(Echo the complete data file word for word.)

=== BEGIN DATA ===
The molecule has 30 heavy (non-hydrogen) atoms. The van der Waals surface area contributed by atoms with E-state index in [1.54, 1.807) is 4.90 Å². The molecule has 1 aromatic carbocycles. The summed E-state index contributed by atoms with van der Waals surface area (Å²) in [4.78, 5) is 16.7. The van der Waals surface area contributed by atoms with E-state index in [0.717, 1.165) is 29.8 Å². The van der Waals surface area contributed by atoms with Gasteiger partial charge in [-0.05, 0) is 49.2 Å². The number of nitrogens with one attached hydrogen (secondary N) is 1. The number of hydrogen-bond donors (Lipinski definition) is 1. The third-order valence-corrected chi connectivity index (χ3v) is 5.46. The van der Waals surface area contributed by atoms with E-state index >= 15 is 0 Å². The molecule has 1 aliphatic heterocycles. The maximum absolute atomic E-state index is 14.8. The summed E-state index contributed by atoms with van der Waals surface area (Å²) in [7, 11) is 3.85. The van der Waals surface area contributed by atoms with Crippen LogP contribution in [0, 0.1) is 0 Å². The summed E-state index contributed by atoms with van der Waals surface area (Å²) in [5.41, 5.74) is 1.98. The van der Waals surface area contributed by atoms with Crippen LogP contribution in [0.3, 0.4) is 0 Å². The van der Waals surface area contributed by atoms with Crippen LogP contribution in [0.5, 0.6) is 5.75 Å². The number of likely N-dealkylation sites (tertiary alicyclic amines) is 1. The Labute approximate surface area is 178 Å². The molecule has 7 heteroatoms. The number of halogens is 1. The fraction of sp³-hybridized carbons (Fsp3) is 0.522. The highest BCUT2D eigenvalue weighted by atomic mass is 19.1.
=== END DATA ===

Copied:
The molecule has 30 heavy (non-hydrogen) atoms. The van der Waals surface area contributed by atoms with E-state index in [1.54, 1.807) is 4.90 Å². The molecule has 1 aromatic carbocycles. The summed E-state index contributed by atoms with van der Waals surface area (Å²) in [4.78, 5) is 16.7. The van der Waals surface area contributed by atoms with E-state index in [0.717, 1.165) is 29.8 Å². The van der Waals surface area contributed by atoms with Gasteiger partial charge in [-0.05, 0) is 49.2 Å². The number of nitrogens with one attached hydrogen (secondary N) is 1. The number of hydrogen-bond donors (Lipinski definition) is 1. The third-order valence-corrected chi connectivity index (χ3v) is 5.46. The van der Waals surface area contributed by atoms with E-state index >= 15 is 0 Å². The molecule has 1 aliphatic heterocycles. The maximum absolute atomic E-state index is 14.8. The summed E-state index contributed by atoms with van der Waals surface area (Å²) in [7, 11) is 3.85. The van der Waals surface area contributed by atoms with Crippen LogP contribution in [0, 0.1) is 0 Å². The summed E-state index contributed by atoms with van der Waals surface area (Å²) in [5.41, 5.74) is 1.98. The van der Waals surface area contributed by atoms with Crippen LogP contribution in [0.3, 0.4) is 0 Å². The van der Waals surface area contributed by atoms with Crippen LogP contribution in [0.5, 0.6) is 5.75 Å². The number of likely N-dealkylation sites (tertiary alicyclic amines) is 1. The Labute approximate surface area is 178 Å². The molecule has 7 heteroatoms. The number of halogens is 1. The fraction of sp³-hybridized carbons (Fsp3) is 0.522. The highest BCUT2D eigenvalue weighted by atomic mass is 19.1.